By Dan Simmons
Alan Shoho is UWM’s School of Education dean, but that doesn’t mean he’s stopped learning himself.
One example: At the invitation of a friend, he recently attended services at St. Matthew’s Christian Methodist Episcopal church close to UWM’s campus. Seated among the largely African-American congregation and of Asian descent himself, the man raised in Hawaii felt slightly out of his comfort zone.
But Shoho learned much about the faith, values and lives of his fellow worshipers. It also reminded him about the importance of community and of feeling welcomed and embraced despite coming from a different background.
Shoho says he hopes to inspire others to take trips outside their comfort zone and help Milwaukee reach its potential as a diverse, collaborative city. It’s a crucial step toward one of his main goals: addressing the shortage of teachers of color who are ready to step into area classrooms.
Toward that end, he’ll lead a discussion involving school superintendents, principals, pastors and community volunteers framed around this theme: “Fostering Racial Relationships to Strengthen Communities and Schools: What Actionable Steps Can We Take Now?”
It happens Tuesday, Oct. 17, as part of the On The Table event sponsored by the Greater Milwaukee Foundation. Shoho’s conversation will be one of many similar talks happening throughout the region on that day.
Each discussion aims to build bridges between people eager to take concrete steps toward a better Milwaukee. More than 2,500 people are registered to participate in On The Table, including 11 who will join Shoho at UWM for lunch. UWM officials will host several other conversations, too, as an On The Table super host.
Shoho’s area of concern is close to his heart. “I would like everyone leaving On The Table to commit to doing something,” he says, “even if it’s small, to strengthen our communities and schools.”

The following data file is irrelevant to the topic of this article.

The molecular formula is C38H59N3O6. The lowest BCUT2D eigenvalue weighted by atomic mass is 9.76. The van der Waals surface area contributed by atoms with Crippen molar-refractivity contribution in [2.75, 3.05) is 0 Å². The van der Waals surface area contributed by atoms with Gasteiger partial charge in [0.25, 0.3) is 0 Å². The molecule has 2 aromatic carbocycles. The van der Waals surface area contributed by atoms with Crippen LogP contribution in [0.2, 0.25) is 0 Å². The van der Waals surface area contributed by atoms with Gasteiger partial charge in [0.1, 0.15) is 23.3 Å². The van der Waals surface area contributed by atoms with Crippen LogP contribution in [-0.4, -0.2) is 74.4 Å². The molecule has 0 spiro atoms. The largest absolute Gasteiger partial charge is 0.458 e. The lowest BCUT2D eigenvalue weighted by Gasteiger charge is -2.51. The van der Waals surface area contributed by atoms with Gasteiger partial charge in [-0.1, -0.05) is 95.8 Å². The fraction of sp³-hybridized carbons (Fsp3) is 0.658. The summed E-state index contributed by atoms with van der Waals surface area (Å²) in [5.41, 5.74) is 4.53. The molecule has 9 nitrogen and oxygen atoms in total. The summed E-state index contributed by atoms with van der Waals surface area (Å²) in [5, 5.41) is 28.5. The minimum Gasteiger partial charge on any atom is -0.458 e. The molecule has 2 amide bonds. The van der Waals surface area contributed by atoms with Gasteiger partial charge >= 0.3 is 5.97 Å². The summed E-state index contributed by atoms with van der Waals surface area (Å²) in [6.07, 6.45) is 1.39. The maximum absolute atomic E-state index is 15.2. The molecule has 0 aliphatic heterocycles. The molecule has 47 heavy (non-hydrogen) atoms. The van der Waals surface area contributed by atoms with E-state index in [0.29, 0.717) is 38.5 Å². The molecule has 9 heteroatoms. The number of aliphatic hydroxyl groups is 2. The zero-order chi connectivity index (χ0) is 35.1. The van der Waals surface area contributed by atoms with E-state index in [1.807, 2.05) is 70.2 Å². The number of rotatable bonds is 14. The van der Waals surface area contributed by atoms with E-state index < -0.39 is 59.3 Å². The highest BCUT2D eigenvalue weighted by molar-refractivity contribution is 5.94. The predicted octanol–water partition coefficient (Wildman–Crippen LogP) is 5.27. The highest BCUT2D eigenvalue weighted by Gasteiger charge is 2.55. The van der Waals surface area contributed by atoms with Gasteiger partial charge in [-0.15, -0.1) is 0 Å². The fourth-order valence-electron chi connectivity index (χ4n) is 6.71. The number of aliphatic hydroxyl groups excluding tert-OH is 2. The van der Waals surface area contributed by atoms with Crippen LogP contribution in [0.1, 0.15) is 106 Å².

He thinks one of the best paths toward that reality is a bigger and sturdier pipeline of African-American, Latino and Asian teachers who graduate from UWM and serve in schools with high minority enrollments.
After becoming the School of Education’s dean in 2015, Shoho made a point of meeting with superintendents throughout the greater Milwaukee region. One request kept coming: Please, send us more teachers of color.
Those requests meet a hard reality when Shoho addresses each new class of UWM student teachers. Of about 150 students, he sees perhaps 10 who aren’t white, a startlingly low rate given the region’s demographic makeup.
It’s led to a full-throttle effort to recruit and retain students of color so they can get their education at UWM and get into classrooms to make a difference.
A teacher diversification effort has become a major part of M3 (pronounced M-cubed), the wide-ranging collaboration involving UWM, Milwaukee Public Schools and Milwaukee Area Technical College. Publicly launched in January 2017, M3 has already garnered inspiration and ideas from Call Me Mister, a longstanding, state-funded program in South Carolina that encourages African-American men to teach in elementary schools.
Shoho and other M3 stakeholders hosted Call Me Mister representatives in April. Lessons learned from that meeting and other endeavors will go toward recruiting African-Americans, Latinos and Asians into the teaching ranks at all levels.
“I’m not aware of anyone who doesn’t recognize the need for more teachers of color,” Shoho says. Getting them there, and keeping them in the classroom longterm, is a more difficult challenge. But he knows from experience that success builds on success, and he intends to get it rolling.
“If kids see teachers who look like them,” Shoho says, “they see role models and think of becoming teachers themselves.”